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Research Profiles : High altitude adaptations :

Close genetic ties

The Chinese team sequenced exons from 50 ethnic Tibetans and 40 Han Chinese, and Emilia and her colleagues got their first look at the alleles present in each. The results are shown below. The x-axis of the graph represents allele frequencies among the Tibetans (ranging from zero to 100 percent) and the y-axis represents the same for the Han (ranging from zero to 80 percent). Points on the graph represent single nucleotide polymorphisms (SNPs) — regions of the genome in which some chromosomes in the population have one nucleotide (e.g., A, adenine) and other chromosomes in the population have a different one (e.g., G, guanine). The colors on the graph correspond to the number of single nucleotide polymorphisms with those frequencies in each population. For example, the point that is circled on the graph represents one single nucleotide polymorphism (we know this because the point is colored red), which is found at a frequency of 20% among Tibetans (we know this from the position along the x-axis) and a frequency of 70% among Han (we know this from the position along the y-axis).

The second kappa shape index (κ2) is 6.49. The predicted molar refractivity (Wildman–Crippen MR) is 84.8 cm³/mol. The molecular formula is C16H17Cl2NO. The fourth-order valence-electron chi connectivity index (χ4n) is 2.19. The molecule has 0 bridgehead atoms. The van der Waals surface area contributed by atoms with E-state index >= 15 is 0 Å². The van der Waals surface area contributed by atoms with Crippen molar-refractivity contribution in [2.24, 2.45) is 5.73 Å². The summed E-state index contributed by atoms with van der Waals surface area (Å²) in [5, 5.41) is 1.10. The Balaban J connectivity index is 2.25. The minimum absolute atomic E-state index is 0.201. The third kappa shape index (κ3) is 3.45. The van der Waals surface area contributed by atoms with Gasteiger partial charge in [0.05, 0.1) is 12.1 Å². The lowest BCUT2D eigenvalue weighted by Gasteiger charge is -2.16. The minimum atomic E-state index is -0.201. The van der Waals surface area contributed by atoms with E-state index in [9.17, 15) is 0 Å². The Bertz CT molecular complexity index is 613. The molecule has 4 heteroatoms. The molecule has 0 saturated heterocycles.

SNP frequency graph

Because the two groups are so closely related, and because there is still some migration between them, the researchers were not surprised to find that, for the most part, the same single nucleotide variations were present in both populations and had similar frequencies. The strong, diagonal pattern in the graph shows this relationship. Alleles that have a high frequency in the Tibetans also tend to have a high frequency in the Han, and likewise for alleles with low frequencies.



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A gene-first approach

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High altitude adaptations
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